• The ‘London’ hardfork of Ethereum is set to go live on testnets on June 24th

  • The London hardfork has been scheduled for three Ethereum testnets, which is an important step toward a full mainnet implementation.

    For three Ethereum testnets, the much-anticipated “London” Ethereum hardfork now has a predetermined block height – the final stage before the complete mainnet rollout.

    The Ropsten, Goerli, and Rinkeby testnets now have defined block heights at which London will go live, according to Ethereum core developer Tim Beiko in a blog post on the Ethereum Foundation’s website. Ropsten is slated to be the first at block 10499401, or sometime on June 24th. On June 30th, Goerli is scheduled to arrive, followed by Rinkeby on July 7th.

    However, a release date for the crucial mainnet upgrade is still being worked out.

    “At this time, only the testnets (Ropsten, Goerli, and Rinkeby) are set to run in London. “A block will be set for the Ethereum mainnet and publicized on this blog and other venues after the upgrade has been successfully triggered on these networks,” Beiko stated.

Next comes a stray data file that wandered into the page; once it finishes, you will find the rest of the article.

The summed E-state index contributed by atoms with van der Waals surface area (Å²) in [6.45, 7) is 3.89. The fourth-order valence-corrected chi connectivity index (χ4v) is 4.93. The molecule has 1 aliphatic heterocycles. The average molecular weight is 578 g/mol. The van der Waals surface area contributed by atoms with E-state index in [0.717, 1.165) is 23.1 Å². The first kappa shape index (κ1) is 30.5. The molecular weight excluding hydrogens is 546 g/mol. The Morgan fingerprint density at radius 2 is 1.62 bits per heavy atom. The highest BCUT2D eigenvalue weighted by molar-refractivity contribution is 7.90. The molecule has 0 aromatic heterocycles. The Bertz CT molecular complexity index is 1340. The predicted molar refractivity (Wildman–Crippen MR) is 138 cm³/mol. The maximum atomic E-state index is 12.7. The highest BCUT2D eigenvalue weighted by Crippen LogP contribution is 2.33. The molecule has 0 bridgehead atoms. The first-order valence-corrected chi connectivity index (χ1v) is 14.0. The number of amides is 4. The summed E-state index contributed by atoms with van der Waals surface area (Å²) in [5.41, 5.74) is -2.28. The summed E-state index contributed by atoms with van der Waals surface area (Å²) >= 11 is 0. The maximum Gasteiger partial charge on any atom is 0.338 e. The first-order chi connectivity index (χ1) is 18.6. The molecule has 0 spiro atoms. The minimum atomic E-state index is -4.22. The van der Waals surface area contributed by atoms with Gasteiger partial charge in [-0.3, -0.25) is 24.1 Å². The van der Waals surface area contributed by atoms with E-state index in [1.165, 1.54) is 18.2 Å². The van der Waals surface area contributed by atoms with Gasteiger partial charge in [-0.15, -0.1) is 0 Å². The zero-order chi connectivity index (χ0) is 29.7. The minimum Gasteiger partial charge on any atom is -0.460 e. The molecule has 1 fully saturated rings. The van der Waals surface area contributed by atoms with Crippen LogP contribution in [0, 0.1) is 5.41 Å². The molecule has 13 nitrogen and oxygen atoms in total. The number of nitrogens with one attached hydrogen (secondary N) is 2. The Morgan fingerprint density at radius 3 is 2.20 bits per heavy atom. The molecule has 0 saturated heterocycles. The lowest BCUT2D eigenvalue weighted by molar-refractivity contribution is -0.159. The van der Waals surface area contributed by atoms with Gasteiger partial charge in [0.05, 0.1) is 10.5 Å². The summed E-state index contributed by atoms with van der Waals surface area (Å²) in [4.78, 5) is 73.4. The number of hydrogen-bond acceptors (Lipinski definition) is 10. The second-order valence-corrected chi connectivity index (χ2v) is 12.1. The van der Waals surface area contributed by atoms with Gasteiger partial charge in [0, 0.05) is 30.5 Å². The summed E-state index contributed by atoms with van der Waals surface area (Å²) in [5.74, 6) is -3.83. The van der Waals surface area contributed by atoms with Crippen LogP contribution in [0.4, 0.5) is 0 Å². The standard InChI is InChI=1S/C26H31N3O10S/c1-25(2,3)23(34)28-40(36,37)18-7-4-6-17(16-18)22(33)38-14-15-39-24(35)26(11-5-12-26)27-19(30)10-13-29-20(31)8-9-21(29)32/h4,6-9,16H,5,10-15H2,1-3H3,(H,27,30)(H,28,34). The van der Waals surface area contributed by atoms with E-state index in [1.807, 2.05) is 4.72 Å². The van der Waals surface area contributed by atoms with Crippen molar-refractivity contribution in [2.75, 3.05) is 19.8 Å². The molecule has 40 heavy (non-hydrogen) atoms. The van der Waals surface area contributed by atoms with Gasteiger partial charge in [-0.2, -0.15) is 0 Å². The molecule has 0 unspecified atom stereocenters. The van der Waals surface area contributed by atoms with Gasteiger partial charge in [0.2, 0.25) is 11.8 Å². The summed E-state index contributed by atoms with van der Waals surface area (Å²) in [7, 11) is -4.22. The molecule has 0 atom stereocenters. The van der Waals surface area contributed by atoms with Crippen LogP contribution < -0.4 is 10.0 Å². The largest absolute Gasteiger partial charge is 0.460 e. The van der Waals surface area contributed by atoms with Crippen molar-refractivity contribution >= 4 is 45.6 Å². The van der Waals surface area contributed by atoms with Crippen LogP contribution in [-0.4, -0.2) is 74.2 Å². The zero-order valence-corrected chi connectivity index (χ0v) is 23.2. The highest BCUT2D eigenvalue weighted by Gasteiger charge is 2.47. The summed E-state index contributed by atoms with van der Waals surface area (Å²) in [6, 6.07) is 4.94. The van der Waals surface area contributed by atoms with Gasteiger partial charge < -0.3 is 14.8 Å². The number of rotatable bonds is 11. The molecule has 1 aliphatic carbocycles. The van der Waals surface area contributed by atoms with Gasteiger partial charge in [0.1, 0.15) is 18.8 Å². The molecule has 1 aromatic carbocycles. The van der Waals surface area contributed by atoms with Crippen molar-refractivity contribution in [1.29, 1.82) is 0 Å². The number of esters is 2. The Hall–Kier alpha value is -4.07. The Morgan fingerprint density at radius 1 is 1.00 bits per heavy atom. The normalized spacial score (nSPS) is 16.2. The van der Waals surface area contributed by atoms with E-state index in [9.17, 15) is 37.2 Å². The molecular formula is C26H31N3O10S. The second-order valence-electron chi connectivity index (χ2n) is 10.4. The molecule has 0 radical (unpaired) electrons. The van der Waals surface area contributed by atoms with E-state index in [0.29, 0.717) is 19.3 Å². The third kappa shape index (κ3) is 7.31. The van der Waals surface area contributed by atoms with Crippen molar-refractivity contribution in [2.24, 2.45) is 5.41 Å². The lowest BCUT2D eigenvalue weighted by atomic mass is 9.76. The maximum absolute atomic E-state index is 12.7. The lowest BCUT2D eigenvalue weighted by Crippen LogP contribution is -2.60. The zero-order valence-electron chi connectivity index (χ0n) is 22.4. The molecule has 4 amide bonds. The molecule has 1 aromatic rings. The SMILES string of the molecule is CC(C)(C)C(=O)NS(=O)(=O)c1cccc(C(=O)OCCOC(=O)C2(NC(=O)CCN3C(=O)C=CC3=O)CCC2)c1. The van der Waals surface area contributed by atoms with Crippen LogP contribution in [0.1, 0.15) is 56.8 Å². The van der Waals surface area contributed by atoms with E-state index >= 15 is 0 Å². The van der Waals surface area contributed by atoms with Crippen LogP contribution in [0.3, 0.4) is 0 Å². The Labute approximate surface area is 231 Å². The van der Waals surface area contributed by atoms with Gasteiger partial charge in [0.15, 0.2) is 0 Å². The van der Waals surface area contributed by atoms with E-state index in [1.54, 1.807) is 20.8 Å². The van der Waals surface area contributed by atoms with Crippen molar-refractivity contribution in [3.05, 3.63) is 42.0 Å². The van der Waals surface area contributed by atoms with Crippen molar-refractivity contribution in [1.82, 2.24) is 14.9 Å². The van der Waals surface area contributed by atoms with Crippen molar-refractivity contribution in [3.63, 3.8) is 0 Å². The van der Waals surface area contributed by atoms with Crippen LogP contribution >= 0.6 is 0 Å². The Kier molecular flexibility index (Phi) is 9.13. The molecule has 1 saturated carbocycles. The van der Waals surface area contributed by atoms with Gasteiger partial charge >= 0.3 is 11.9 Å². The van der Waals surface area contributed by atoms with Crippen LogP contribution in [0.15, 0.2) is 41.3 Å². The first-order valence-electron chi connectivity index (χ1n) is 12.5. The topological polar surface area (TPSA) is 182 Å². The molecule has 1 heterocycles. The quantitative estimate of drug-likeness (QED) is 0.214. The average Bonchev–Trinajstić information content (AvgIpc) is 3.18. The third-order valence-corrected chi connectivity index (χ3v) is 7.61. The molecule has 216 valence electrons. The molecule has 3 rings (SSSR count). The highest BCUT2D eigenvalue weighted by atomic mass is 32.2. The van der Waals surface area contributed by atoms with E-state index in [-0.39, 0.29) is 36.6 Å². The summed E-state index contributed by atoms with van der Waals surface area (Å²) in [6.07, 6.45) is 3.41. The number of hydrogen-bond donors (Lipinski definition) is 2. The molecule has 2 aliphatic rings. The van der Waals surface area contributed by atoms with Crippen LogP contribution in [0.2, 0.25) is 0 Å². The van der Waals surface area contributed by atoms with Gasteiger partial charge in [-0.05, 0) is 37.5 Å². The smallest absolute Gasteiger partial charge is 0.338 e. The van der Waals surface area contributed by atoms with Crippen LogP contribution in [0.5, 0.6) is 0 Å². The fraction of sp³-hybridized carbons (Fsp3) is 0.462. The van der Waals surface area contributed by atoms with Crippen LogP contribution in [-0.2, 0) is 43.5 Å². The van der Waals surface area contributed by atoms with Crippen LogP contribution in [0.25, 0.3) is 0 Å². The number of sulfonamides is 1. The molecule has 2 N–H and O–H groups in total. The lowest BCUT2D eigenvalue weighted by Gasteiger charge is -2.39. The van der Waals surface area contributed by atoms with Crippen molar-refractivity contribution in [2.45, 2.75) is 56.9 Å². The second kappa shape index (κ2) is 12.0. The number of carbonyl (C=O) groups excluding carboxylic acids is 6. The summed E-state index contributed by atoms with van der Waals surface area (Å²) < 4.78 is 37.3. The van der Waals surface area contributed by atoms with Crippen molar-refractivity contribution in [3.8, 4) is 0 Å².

EIP-1559 is the star of the show in the London hard fork upgrade, which includes five Ethereum Improvement Proposals (EIPs). EIP-1559 is a rewrite of Ethereum’s present fee system that is projected to dramatically lower gas prices for consumers. However, it is possible that it will reduce miner revenues by up to 50%, prompting some mutterings of a “miner rebellion” that has yet to materialize.

    The update is seen as one of several optimistic catalysts on the horizon for Ethereum, including the ETH 2.0 upgrade. ETH 2.0 will upgrade the network to a more scalable proof-of-stake consensus method, lowering the energy consumption of validation blocks dramatically.

    Such big system improvements to a decentralized system, according to the blog article, are a feat of coordination.

    “Because blockchain systems are decentralized, upgrading a network is more challenging. In order for a blockchain network update to go well, it requires collaboration and communication with the community as well as the developers of the many Ethereum clients.”

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